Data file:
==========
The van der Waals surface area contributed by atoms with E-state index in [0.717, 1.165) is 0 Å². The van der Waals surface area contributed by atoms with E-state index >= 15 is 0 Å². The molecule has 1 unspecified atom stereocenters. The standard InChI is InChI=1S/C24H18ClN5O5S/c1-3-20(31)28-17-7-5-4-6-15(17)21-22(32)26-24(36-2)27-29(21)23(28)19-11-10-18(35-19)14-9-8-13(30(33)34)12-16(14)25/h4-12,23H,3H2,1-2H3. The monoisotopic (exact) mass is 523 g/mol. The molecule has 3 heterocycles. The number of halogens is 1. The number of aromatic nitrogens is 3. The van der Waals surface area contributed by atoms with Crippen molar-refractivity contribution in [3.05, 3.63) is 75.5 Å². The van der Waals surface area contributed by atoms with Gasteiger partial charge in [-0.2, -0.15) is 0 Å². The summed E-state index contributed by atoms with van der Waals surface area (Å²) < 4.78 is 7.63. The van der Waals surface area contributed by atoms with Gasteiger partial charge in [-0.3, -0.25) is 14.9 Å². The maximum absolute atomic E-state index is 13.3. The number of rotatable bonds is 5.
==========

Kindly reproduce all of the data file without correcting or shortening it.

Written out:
The van der Waals surface area contributed by atoms with E-state index in [0.717, 1.165) is 0 Å². The van der Waals surface area contributed by atoms with E-state index >= 15 is 0 Å². The molecule has 1 unspecified atom stereocenters. The standard InChI is InChI=1S/C24H18ClN5O5S/c1-3-20(31)28-17-7-5-4-6-15(17)21-22(32)26-24(36-2)27-29(21)23(28)19-11-10-18(35-19)14-9-8-13(30(33)34)12-16(14)25/h4-12,23H,3H2,1-2H3. The monoisotopic (exact) mass is 523 g/mol. The molecule has 3 heterocycles. The number of halogens is 1. The number of aromatic nitrogens is 3. The van der Waals surface area contributed by atoms with Crippen molar-refractivity contribution in [3.05, 3.63) is 75.5 Å². The van der Waals surface area contributed by atoms with Gasteiger partial charge in [-0.2, -0.15) is 0 Å². The summed E-state index contributed by atoms with van der Waals surface area (Å²) < 4.78 is 7.63. The van der Waals surface area contributed by atoms with Gasteiger partial charge in [-0.3, -0.25) is 14.9 Å². The maximum absolute atomic E-state index is 13.3. The number of rotatable bonds is 5.